Shadow Secretary of State for Health, Andy Burnham, moved an Opposition day debate in the House of Commons on Monday 16 January on the role of the private sector in the NHS.
The motion moved by the Opposition stated that there should be "agreed limits on private sector involvement in the NHS; notes with concern the Government's plans to open up the NHS as a regulated market, increasing private sector involvement in both commissioning and provision of NHS services".
Secretary of State for Health, Andrew Lansley, responded on behalf of the Government. The House divided (voted) and the motion was negatived on division (Ayes: 234, Noes: 321). Watch and read the views expressed by MPs during the debate on Parliament TV and in Commons Hansard.
Health and Social Care Bill
The Health and Social Care Bill was first introduced into the House of Commons on 19 January 2011 and received a second reading on 31 January 2011. The Bill was then considered by a Public Bill Committee from 8 February to 31 March 2011.
On 4 April 2011 the Secretary of State for Health made a statement to the House of Commons announcing that there would be a break in the passage of the Bill. The Government set up an independent group to review the Health and Social Care Bill known as the NHS Future Forum. The group reported its findings and recommendations to the Government on 13 June 2011.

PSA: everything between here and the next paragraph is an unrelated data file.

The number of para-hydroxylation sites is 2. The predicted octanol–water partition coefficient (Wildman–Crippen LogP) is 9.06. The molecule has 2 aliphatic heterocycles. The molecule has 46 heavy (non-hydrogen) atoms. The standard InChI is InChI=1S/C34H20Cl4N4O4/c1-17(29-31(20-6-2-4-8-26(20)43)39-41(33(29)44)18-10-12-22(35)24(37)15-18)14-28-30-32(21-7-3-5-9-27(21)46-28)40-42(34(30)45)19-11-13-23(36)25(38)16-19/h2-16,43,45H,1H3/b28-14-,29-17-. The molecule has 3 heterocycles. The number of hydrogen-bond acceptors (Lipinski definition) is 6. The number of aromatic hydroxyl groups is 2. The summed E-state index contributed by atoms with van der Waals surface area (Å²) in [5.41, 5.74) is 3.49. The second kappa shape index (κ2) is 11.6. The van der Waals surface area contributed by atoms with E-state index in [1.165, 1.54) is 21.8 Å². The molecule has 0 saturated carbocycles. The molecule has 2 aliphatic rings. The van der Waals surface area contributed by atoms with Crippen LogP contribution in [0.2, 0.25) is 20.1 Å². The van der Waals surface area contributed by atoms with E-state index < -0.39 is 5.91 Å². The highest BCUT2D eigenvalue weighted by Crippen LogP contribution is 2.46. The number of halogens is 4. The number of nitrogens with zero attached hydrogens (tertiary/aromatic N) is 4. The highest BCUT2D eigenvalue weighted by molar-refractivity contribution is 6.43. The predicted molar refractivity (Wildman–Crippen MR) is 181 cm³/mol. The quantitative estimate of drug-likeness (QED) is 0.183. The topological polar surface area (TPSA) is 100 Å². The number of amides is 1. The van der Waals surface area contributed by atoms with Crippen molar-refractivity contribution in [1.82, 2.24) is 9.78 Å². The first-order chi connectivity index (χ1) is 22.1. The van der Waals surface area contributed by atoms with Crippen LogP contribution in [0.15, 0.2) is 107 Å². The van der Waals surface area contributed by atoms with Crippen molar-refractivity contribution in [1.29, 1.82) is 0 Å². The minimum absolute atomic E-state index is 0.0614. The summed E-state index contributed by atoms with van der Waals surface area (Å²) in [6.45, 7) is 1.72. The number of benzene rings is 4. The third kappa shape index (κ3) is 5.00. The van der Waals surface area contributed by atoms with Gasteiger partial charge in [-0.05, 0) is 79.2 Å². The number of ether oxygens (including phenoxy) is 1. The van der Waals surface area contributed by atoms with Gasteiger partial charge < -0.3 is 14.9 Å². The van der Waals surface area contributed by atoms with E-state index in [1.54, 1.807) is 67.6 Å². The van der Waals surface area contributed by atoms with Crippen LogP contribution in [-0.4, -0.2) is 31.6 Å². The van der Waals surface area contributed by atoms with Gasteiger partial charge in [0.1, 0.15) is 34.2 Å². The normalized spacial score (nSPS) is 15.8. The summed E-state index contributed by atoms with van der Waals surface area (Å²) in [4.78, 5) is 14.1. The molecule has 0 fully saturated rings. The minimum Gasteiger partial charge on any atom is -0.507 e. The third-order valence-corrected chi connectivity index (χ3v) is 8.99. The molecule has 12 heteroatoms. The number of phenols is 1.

On 21 June the Health and Social Care Bill was re-committed to the Public Bill Committee for further consideration which took place from 28 June to 14 July 2011.
The Bill was considered at report stage for two days on Tuesday 6 and Wednesday 7 September 2011 and third reading took place on Wednesday 7 September.
The Bill was sent to the House of Lords for consideration and is currently waiting report stage.
Keep up to date with all the proceedings and documentation on the Health and Social Care Bill. Also find out how a Bill becomes an Act of Parliament.
Opposition day debates
Opposition days are days allocated in the House of Commons in each session for the discussion of subjects chosen by the Opposition. Seventeen days are at the disposal of the leader of the largest opposition party to decide which topics are debated. Three days are also allocated to the other smaller opposition parties.
The Opposition generally use them to raise questions of policy and administration. Frequently, two separate subjects are debated on an opposition day.